To attend this online lecture, please register here: https://eu02web.zoom.us/meeting/register/u5Yuduypqj8rG9UKhY929Lhg0MqBr0tKmio0 Invitation to an online Book Launch Voices That Matter
To attend this online lecture, please register here: https://eu02web.zoom.us/meeting/register/u5Yuduypqj8rG9UKhY929Lhg0MqBr0tKmio0
Invitation to an online Book Launch
Voices That Matter – Kurdish Women at the Limits of Representation in Contemporary Turkey, Marlene Schäfers
Dr. Marlene Schäfers
assistant professor in cultural anthropology at Utrecht University
in conversation with
Dr. Argun Çakır
anthropologist and ethnomusicologist, University of Bristol
Dr. habil. Martin Greve
Ethnomusicologist, Orient-Institut Istanbul
Wednesday, 1 February 2023, 19:00 (Turkish time, GMT +3)
“Raise your voice!” and “Speak up!” are familiar refrains that assume, all too easily, that gaining voice will lead to empowerment, healing, and inclusion for marginalized subjects. Marlene Schäfers’s Voices That Matter reveals where such assumptions fall short, demonstrating that “raising one’s voice” is no straightforward path to emancipation but fraught with anxieties, dilemmas, and contradictions. In its attention to the voice as form, this book examines not only what voices say but also how they do so, focusing on Kurdish contexts where oral genres have a long, rich legacy. Examining the social labor that voices carry out as they sound, speak, and resonate, Schäfers shows that where new vocal practices arise, they produce new selves and practices of social relations. In Turkey, recent decades have seen Kurdish voices gain increasing moral and political value as metaphors of representation and resistance. Women’s voices, in particular, are understood as potent means to withstand patriarchal restrictions and political oppression. By ethnographically tracing the transformations in how Kurdish women relate to and employ their voices as a result of these shifts, Schäfers illustrates how contemporary politics foster not only new hopes and desires but also create novel vulnerabilities as they valorize, elicit, and discipline voice in the name of empowerment and liberation.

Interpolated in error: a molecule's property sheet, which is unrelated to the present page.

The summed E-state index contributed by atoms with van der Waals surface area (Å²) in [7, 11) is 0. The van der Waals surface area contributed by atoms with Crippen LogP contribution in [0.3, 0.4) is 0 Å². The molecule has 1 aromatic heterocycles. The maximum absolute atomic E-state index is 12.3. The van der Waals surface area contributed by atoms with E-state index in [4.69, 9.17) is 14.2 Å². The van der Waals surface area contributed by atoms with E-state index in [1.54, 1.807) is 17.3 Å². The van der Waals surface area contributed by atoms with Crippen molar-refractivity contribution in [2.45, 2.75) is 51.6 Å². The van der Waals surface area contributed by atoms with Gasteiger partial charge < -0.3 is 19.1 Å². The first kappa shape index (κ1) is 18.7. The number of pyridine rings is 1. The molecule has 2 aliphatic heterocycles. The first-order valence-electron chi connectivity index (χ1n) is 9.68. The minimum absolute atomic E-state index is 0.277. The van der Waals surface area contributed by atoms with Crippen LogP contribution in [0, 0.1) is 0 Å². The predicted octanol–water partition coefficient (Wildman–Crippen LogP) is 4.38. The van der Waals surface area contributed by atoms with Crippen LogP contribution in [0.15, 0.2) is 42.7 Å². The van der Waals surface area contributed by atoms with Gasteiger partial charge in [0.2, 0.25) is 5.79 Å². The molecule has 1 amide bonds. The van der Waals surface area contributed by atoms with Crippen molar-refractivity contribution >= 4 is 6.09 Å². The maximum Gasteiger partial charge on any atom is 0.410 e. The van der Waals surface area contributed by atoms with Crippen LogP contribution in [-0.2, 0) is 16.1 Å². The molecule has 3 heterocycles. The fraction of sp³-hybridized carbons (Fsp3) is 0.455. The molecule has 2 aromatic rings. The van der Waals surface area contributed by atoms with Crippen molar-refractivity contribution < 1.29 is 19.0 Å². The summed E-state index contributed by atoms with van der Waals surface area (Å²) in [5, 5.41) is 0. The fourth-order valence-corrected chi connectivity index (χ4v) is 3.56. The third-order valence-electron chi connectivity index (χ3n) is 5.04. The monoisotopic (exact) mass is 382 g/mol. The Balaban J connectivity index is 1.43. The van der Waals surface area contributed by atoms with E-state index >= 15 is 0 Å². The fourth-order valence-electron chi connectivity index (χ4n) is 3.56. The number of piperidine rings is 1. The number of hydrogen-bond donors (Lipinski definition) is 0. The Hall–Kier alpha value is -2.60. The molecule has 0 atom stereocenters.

Marlene Schäfers is Assistant Professor in Cultural Anthropology at Utrecht University. Her research focuses on the impact of state violence on intimate and gendered lives, the politics of death and the afterlife, and the intersections of affect and politics. She specializes in the anthropology of the Kurdish regions and modern Turkey. She obtained her PhD from the University of Cambridge in 2015. Before coming to Utrecht, she held a Marie Sklodowska-Curie Fellowship at Ghent University (2016-2019), an FWO Senior Postdoctoral Fellowship at the same institution (2019-2020), and a British Academy Newton International Fellowship at the University of Cambridge (2020-2021).